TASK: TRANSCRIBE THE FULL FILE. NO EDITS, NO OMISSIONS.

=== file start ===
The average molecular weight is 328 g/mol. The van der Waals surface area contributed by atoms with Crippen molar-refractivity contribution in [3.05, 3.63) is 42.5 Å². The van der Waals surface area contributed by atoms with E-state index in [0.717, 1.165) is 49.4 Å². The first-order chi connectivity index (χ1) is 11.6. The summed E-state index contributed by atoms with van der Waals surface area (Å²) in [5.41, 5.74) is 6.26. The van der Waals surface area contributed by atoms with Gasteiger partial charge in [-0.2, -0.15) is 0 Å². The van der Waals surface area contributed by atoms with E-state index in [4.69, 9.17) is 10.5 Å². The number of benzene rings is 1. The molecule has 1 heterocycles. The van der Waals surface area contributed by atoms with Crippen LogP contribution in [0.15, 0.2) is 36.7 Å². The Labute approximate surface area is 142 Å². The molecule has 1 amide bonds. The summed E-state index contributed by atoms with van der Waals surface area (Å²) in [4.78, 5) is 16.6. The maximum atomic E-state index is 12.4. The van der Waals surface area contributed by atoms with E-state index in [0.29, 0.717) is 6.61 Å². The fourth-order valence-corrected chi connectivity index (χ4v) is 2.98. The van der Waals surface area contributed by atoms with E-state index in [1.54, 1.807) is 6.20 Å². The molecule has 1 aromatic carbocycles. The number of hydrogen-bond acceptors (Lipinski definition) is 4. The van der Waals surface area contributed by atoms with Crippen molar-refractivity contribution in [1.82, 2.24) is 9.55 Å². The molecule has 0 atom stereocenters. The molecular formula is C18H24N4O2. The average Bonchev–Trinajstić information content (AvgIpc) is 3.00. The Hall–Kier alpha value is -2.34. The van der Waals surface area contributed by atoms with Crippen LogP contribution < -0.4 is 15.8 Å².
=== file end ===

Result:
The average molecular weight is 328 g/mol. The van der Waals surface area contributed by atoms with Crippen molar-refractivity contribution in [3.05, 3.63) is 42.5 Å². The van der Waals surface area contributed by atoms with E-state index in [0.717, 1.165) is 49.4 Å². The first-order chi connectivity index (χ1) is 11.6. The summed E-state index contributed by atoms with van der Waals surface area (Å²) in [5.41, 5.74) is 6.26. The van der Waals surface area contributed by atoms with Gasteiger partial charge in [-0.2, -0.15) is 0 Å². The van der Waals surface area contributed by atoms with E-state index in [4.69, 9.17) is 10.5 Å². The number of benzene rings is 1. The molecule has 1 heterocycles. The van der Waals surface area contributed by atoms with Crippen LogP contribution in [0.15, 0.2) is 36.7 Å². The Labute approximate surface area is 142 Å². The molecule has 1 amide bonds. The summed E-state index contributed by atoms with van der Waals surface area (Å²) in [4.78, 5) is 16.6. The maximum atomic E-state index is 12.4. The van der Waals surface area contributed by atoms with E-state index in [0.29, 0.717) is 6.61 Å². The fourth-order valence-corrected chi connectivity index (χ4v) is 2.98. The van der Waals surface area contributed by atoms with E-state index in [1.54, 1.807) is 6.20 Å². The molecule has 1 aromatic carbocycles. The number of hydrogen-bond acceptors (Lipinski definition) is 4. The van der Waals surface area contributed by atoms with Crippen molar-refractivity contribution in [1.82, 2.24) is 9.55 Å². The molecule has 0 atom stereocenters. The molecular formula is C18H24N4O2. The average Bonchev–Trinajstić information content (AvgIpc) is 3.00. The Hall–Kier alpha value is -2.34. The van der Waals surface area contributed by atoms with Crippen LogP contribution < -0.4 is 15.8 Å².